While exploring this simulation, here are some questions to consider:




    Press here to download Traveling Salesman

    Apparent Motion

    When static pictures are rapidly alternated, people often spontaneously perceive illusory motion.  By studying apparent motion phenomena, we can learn about how people subjectively structure the external world , the assumptions that people make about stimuli when perceiving, top-down effects in vision, and the specific mechanisms that people use to see motion.  Apparent motion is also indispensible to the motion picture industry because movies are nothing more than a series of still frames that are rapidly displayed.

    This program does two things.  First, it allows you to create and display apparent motion phenomena.  You can design an apparent motion display, and then present it to yourself and determine the motion that you spontaneously see.  Second, it provides a computational model of how people see apparent motion.  Typically, you will use this program by presenting the same apparent motion display to yourself and to the computational model, and observing whether the computer "sees" the same kind of motion that you do.

    The "Motion correspondence problem"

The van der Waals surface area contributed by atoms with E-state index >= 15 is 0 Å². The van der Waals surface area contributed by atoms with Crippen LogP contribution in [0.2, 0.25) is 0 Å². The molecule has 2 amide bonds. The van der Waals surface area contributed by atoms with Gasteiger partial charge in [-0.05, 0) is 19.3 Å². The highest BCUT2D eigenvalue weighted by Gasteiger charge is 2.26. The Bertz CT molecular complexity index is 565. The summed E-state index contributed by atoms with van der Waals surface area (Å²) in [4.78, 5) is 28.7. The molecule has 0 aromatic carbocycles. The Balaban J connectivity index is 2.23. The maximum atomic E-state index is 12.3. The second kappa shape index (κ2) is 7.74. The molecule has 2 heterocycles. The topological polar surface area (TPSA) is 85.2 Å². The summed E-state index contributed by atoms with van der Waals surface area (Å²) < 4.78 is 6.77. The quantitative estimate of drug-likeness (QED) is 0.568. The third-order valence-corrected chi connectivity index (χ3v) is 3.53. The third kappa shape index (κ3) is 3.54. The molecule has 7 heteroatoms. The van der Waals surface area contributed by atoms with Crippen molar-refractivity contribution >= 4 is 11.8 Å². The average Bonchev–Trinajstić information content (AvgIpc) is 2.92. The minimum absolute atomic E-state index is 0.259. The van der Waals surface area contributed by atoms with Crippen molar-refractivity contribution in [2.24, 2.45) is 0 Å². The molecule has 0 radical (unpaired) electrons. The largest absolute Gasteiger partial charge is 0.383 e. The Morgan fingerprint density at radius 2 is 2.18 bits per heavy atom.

When people see motion between two successively presented frames, their minds  unconsciousnly determine which parts from the first frame correspond to which parts from the second frame.  When people see two parts as corresponding to each other, this means that they interpret the two parts as coming from the same object.  If the two parts are separated from each other, then people will see a single object moving over time.

    Determining what parts correspond to each other tells us what parts come from the same object at different times.  However, this task is intrinsically ambiguous.  One part in one frame could correspond to many different parts in the other frame.  Simple experiments will show that people sometimes see two parts as showing the same object moving over time even if the parts do not have the same color, size, location, or even shape!  Your mind spontaneously figures out what parts correspond to each other, but underlying is seemingly effortless feat are sophisticated computations.  Your mind uses several constraints in order to try to determine what parts correspond to each other.

    Assumptions That Solve the "Motion Correspondence Problem"

    Imagine that there are two frames, each with three circles.  Each object from one frame might correspond to any of the three objects from the other frame.  Your mind makes some assumptions about what objects are likely to belong together: All of these constraints act together to determine the motion that you will in a display.  Impressively, all correspondences between all objects are determined at the same time, and the correspondences mutually influence each.  The last two assumptions above make this clear.  Whether or not an object corresponds to another object depends on all of the other objects and THEIR emerging correspondences.